Cracking the Egg Code | Grapevine Magazine

Cracking the Egg Code

by Cynthia Peters

Have you ever been confused reading the multitude of egg carton labels at the grocery store? 

Years ago, it was simple – brown or white. With family scale egg farmers on the rise and expanding commercial offerings, consumers have more choices then ever before when it comes to choosing their preferred eggs.

All across Canada, dotted along country roads, are large steel framed windowless buildings, many of which are home to approximately 20,000 chickens. This is the typical size of an egg farm according to Burnbrae Farms, one of Canada’s leading producers.  The world of egg farm housing practices usually fall into one of the following categories: 

Conventional – hens live in small, wired cages in groups of five to seven birds, with no escape.

Enriched – birds (16 to 60) are free to perch and lay eggs in a nesting area.

Free-Run – birds are able to live free in an enclosed barn and have nesting boxes.

Free-Range – is the most open option, as hens have the same life as free-run, but have access to the great outdoors.

In February, the Egg Farmers of Canada announced that they are significantly reducing conventional housing beginning this year, due to new scientific research and changing consumer preferences. Presently about 90% of egg production is conventional. Over the next eight years the organization and its members hope to reduce conventional to 50%, and in 15 years to 15%, and replacing conventional with the alternative methods of enriched, free-run and free-range.

All of the above housing methods are not regulated though or verified by third-party inspectors. Nor do the latter methods necessarily provide more space. When free-range housing is defined, the term “access” can be misleading.

In Canada, “access” means the potential for outdoor playtime in a fenced or screened in area. And while the barn door is always open, the majority of hens that are given access prefer to stay inside the comfort of the barn where the temperature is controlled and the supply of water and food are abundant. Outside is unfamiliar territory, as their entire life has been in a barn.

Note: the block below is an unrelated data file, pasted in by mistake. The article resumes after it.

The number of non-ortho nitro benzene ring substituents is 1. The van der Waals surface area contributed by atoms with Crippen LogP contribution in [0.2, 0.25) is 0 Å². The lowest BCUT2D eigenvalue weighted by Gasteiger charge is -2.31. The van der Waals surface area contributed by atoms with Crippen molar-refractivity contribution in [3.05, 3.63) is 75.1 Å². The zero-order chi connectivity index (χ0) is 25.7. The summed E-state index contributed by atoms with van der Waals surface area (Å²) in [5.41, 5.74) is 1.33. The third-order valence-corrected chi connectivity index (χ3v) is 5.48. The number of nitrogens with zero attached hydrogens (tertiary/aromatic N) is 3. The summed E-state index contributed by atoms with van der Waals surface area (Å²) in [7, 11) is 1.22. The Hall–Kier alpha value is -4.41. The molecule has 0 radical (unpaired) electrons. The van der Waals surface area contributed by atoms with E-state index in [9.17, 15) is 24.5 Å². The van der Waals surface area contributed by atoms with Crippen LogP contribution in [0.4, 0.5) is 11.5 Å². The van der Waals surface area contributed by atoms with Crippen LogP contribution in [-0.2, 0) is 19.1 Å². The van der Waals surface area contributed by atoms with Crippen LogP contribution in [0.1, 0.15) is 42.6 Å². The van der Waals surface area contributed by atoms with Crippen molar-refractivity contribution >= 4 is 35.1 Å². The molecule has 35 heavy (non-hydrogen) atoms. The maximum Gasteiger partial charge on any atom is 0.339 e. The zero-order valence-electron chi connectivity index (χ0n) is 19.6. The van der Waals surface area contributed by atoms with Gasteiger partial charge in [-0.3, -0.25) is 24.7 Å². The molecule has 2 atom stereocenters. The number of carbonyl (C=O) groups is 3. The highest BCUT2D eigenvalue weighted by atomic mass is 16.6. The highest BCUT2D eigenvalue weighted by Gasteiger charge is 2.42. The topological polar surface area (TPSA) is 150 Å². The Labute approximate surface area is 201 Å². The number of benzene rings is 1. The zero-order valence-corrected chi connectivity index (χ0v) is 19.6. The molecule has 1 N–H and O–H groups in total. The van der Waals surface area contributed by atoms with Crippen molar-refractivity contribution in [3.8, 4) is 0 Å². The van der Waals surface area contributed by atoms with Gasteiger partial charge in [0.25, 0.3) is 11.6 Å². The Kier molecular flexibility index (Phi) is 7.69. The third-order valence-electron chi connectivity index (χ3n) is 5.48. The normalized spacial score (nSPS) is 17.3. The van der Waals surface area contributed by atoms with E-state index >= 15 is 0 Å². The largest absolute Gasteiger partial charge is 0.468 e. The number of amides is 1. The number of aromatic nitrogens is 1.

In Ontario, certified organic eggs have the most stringent rules and are verified as being cage-free. Certified organic eggs come from hens that are only fed organic feed and no animal by-products. Producers have been inspected to make sure their chickens are kept in free-range or free-run conditions. In addition, the farmers are given a minimum space allowance far higher than the industry norm. Organic farms can also be large commercial operations, like Yorkshire Valley Farms in Ontario. And while given access, the guarantee only pertains to the inside conditions of free-range or free-run. Outside access is given, but the hen gets to decide.

If pasture raised hens are an important deciding factor, buyers have to know the farm where their eggs are coming from and understand their practices. 

On the smaller producer side, there are many family scale farmers like Gerry Jenkinson and her husband Don Wilford of Chase Farm in Prince Edward County. While not certified organic, they practice the same standards and principles of organic farming. Gerry and Don have 18 happy hens that have their own custom-made coop and are fed high quality organic feed (which contains oyster shells that assist with calcium intake).  On the lifestyle front, they enjoy a daily romp around the farmyards, eating grass, bugs and scratching till their hearts content. 

Chase Farm started their small egg production business three years ago when the couple decided to move full-time to the County. Not a stranger to chickens, Gerry’s grandparents raised a brood of hens in England. It was her job as a child to collect the eggs. These memories, coupled with their love of fresh food and animals, became the winning combination to launch the farm. Chase Farm eggs come in a variety of colours due to the many breeds that roam the grounds including Barred Plymouth Rock (brown shells), Easter Egger (green shells) Naked Neck (pale buff shells) and Cornish Bantam (white shells). 

A hen’s diet is also a key contributor to the taste and colour of the yolks. Typically, pasture-fed chickens have deeper yellow and creamier yolks. According to a study carried out in the United States in 2009, pasture fed eggs compared to commercially raised USDA eggs, have a third less cholesterol, a quarter less saturated fat, and more vitamin A and E. 

Nutritionally, all eggs are a great, low-cost source of protein. Easy to store and provide endless possibilities at mealtime. Overall, Canadians are big consumer of eggs with just over 40 million commercially produced in 2015 according to the Egg Farmers of Canada. The most popular size being large at 19 million. In Ontario, the demand outweighs the supply. The province imported over 900,000 eggs last year from Manitoba. 

With the tidal wave of urban and rural food warriors raising their own food can the import gap be shrunk?

Let’s get crack ‘in.


“Grapevine magazine is the ultimate regional lifestyle publication for Prince Edward County, Northumberland, Hastings, Quinte, Kingston, Ottawa and beyond.”